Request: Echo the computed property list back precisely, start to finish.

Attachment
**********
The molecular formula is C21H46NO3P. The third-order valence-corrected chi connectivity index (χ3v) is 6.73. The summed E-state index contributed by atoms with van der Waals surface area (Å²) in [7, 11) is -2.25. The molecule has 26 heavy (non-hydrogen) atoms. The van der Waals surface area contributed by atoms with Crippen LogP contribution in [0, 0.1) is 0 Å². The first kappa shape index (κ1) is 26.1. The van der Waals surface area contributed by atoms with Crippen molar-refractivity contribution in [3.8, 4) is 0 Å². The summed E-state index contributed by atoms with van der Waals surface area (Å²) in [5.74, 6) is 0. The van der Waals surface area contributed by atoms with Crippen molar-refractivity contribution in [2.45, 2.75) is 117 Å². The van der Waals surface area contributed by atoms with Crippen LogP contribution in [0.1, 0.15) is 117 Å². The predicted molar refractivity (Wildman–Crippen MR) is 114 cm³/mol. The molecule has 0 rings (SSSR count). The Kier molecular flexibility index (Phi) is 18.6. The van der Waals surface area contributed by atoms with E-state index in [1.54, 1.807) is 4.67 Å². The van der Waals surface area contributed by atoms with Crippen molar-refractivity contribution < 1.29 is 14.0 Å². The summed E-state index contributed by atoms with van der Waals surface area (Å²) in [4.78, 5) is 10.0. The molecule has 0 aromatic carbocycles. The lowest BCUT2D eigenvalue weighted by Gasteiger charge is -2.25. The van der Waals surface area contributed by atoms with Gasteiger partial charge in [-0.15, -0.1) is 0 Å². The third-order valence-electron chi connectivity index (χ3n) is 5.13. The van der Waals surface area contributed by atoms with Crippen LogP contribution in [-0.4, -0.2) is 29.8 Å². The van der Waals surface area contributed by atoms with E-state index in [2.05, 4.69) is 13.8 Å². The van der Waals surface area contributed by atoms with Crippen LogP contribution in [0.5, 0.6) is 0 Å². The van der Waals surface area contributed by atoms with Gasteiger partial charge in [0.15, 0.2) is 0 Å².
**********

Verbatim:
The molecular formula is C21H46NO3P. The third-order valence-corrected chi connectivity index (χ3v) is 6.73. The summed E-state index contributed by atoms with van der Waals surface area (Å²) in [7, 11) is -2.25. The molecule has 26 heavy (non-hydrogen) atoms. The van der Waals surface area contributed by atoms with Crippen LogP contribution in [0, 0.1) is 0 Å². The first kappa shape index (κ1) is 26.1. The van der Waals surface area contributed by atoms with Crippen molar-refractivity contribution in [3.8, 4) is 0 Å². The summed E-state index contributed by atoms with van der Waals surface area (Å²) in [5.74, 6) is 0. The van der Waals surface area contributed by atoms with Crippen molar-refractivity contribution in [2.45, 2.75) is 117 Å². The van der Waals surface area contributed by atoms with Crippen LogP contribution in [0.1, 0.15) is 117 Å². The predicted molar refractivity (Wildman–Crippen MR) is 114 cm³/mol. The molecule has 0 rings (SSSR count). The Kier molecular flexibility index (Phi) is 18.6. The van der Waals surface area contributed by atoms with E-state index in [1.54, 1.807) is 4.67 Å². The van der Waals surface area contributed by atoms with Crippen molar-refractivity contribution < 1.29 is 14.0 Å². The summed E-state index contributed by atoms with van der Waals surface area (Å²) in [4.78, 5) is 10.0. The molecule has 0 aromatic carbocycles. The lowest BCUT2D eigenvalue weighted by Gasteiger charge is -2.25. The van der Waals surface area contributed by atoms with Gasteiger partial charge in [-0.15, -0.1) is 0 Å². The third-order valence-electron chi connectivity index (χ3n) is 5.13. The van der Waals surface area contributed by atoms with Crippen LogP contribution in [-0.4, -0.2) is 29.8 Å². The van der Waals surface area contributed by atoms with E-state index in [2.05, 4.69) is 13.8 Å². The van der Waals surface area contributed by atoms with Crippen LogP contribution in [0.5, 0.6) is 0 Å². The van der Waals surface area contributed by atoms with Gasteiger partial charge in [0.15, 0.2) is 0 Å².